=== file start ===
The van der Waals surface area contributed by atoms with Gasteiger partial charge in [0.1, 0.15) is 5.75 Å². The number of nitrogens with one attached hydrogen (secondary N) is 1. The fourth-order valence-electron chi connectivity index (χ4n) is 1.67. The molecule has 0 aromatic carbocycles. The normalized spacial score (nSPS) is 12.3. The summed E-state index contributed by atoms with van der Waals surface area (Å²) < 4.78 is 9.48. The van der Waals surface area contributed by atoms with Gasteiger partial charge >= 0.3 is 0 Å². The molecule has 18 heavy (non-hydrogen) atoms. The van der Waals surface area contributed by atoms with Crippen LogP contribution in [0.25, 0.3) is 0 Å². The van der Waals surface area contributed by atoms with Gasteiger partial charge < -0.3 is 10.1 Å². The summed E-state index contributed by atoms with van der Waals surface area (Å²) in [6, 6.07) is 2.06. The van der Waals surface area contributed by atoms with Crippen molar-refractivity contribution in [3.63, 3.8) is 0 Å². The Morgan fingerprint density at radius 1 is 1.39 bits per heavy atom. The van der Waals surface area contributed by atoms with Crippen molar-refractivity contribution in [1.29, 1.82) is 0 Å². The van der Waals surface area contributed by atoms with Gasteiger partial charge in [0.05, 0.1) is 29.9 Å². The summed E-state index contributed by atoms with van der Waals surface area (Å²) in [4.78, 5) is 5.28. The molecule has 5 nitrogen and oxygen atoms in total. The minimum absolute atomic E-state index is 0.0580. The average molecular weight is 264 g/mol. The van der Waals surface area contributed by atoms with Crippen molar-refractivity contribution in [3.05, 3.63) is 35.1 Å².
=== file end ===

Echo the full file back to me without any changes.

The van der Waals surface area contributed by atoms with Gasteiger partial charge in [0.1, 0.15) is 5.75 Å². The number of nitrogens with one attached hydrogen (secondary N) is 1. The fourth-order valence-electron chi connectivity index (χ4n) is 1.67. The molecule has 0 aromatic carbocycles. The normalized spacial score (nSPS) is 12.3. The summed E-state index contributed by atoms with van der Waals surface area (Å²) < 4.78 is 9.48. The van der Waals surface area contributed by atoms with Gasteiger partial charge >= 0.3 is 0 Å². The molecule has 18 heavy (non-hydrogen) atoms. The van der Waals surface area contributed by atoms with Crippen LogP contribution in [0.25, 0.3) is 0 Å². The van der Waals surface area contributed by atoms with Gasteiger partial charge < -0.3 is 10.1 Å². The summed E-state index contributed by atoms with van der Waals surface area (Å²) in [6, 6.07) is 2.06. The van der Waals surface area contributed by atoms with Crippen molar-refractivity contribution in [3.63, 3.8) is 0 Å². The Morgan fingerprint density at radius 1 is 1.39 bits per heavy atom. The van der Waals surface area contributed by atoms with Crippen molar-refractivity contribution in [1.29, 1.82) is 0 Å². The van der Waals surface area contributed by atoms with Gasteiger partial charge in [0.05, 0.1) is 29.9 Å². The summed E-state index contributed by atoms with van der Waals surface area (Å²) in [4.78, 5) is 5.28. The molecule has 5 nitrogen and oxygen atoms in total. The minimum absolute atomic E-state index is 0.0580. The average molecular weight is 264 g/mol. The van der Waals surface area contributed by atoms with Crippen molar-refractivity contribution in [3.05, 3.63) is 35.1 Å².